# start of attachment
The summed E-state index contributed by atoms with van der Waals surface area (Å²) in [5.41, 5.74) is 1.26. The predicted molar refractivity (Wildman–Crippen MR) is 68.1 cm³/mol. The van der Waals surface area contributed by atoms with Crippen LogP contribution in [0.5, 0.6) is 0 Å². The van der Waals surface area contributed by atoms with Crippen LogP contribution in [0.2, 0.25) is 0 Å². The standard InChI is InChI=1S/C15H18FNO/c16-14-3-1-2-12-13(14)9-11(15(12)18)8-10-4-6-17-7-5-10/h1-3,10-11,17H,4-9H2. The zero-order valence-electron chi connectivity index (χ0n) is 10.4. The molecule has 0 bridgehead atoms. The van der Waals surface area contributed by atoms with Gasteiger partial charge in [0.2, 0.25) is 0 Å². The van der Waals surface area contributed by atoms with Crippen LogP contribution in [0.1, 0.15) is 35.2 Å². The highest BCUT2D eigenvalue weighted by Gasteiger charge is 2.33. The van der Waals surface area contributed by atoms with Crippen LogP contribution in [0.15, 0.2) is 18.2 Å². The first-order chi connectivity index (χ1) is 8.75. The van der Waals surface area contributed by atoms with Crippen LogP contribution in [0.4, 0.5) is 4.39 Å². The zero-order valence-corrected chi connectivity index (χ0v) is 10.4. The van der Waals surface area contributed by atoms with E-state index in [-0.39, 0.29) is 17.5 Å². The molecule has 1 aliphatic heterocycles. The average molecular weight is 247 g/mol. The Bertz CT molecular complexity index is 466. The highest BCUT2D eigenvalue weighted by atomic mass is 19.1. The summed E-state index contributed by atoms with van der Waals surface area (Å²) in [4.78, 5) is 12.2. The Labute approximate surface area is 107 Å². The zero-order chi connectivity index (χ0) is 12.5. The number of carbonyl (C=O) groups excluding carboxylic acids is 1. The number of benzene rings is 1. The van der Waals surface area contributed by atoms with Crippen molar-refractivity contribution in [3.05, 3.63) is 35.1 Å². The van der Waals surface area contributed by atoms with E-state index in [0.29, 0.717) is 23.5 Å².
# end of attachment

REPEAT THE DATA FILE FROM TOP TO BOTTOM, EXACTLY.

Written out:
The summed E-state index contributed by atoms with van der Waals surface area (Å²) in [5.41, 5.74) is 1.26. The predicted molar refractivity (Wildman–Crippen MR) is 68.1 cm³/mol. The van der Waals surface area contributed by atoms with Crippen LogP contribution in [0.5, 0.6) is 0 Å². The van der Waals surface area contributed by atoms with Crippen LogP contribution in [0.2, 0.25) is 0 Å². The standard InChI is InChI=1S/C15H18FNO/c16-14-3-1-2-12-13(14)9-11(15(12)18)8-10-4-6-17-7-5-10/h1-3,10-11,17H,4-9H2. The zero-order valence-electron chi connectivity index (χ0n) is 10.4. The molecule has 0 bridgehead atoms. The van der Waals surface area contributed by atoms with Gasteiger partial charge in [0.2, 0.25) is 0 Å². The van der Waals surface area contributed by atoms with Crippen LogP contribution in [0.1, 0.15) is 35.2 Å². The highest BCUT2D eigenvalue weighted by Gasteiger charge is 2.33. The van der Waals surface area contributed by atoms with Crippen LogP contribution in [0.15, 0.2) is 18.2 Å². The first-order chi connectivity index (χ1) is 8.75. The van der Waals surface area contributed by atoms with Crippen LogP contribution in [0.4, 0.5) is 4.39 Å². The zero-order valence-corrected chi connectivity index (χ0v) is 10.4. The van der Waals surface area contributed by atoms with E-state index in [-0.39, 0.29) is 17.5 Å². The molecule has 1 aliphatic heterocycles. The average molecular weight is 247 g/mol. The Bertz CT molecular complexity index is 466. The highest BCUT2D eigenvalue weighted by atomic mass is 19.1. The summed E-state index contributed by atoms with van der Waals surface area (Å²) in [4.78, 5) is 12.2. The Labute approximate surface area is 107 Å². The zero-order chi connectivity index (χ0) is 12.5. The number of carbonyl (C=O) groups excluding carboxylic acids is 1. The number of benzene rings is 1. The van der Waals surface area contributed by atoms with Crippen molar-refractivity contribution in [3.05, 3.63) is 35.1 Å². The van der Waals surface area contributed by atoms with E-state index in [0.29, 0.717) is 23.5 Å².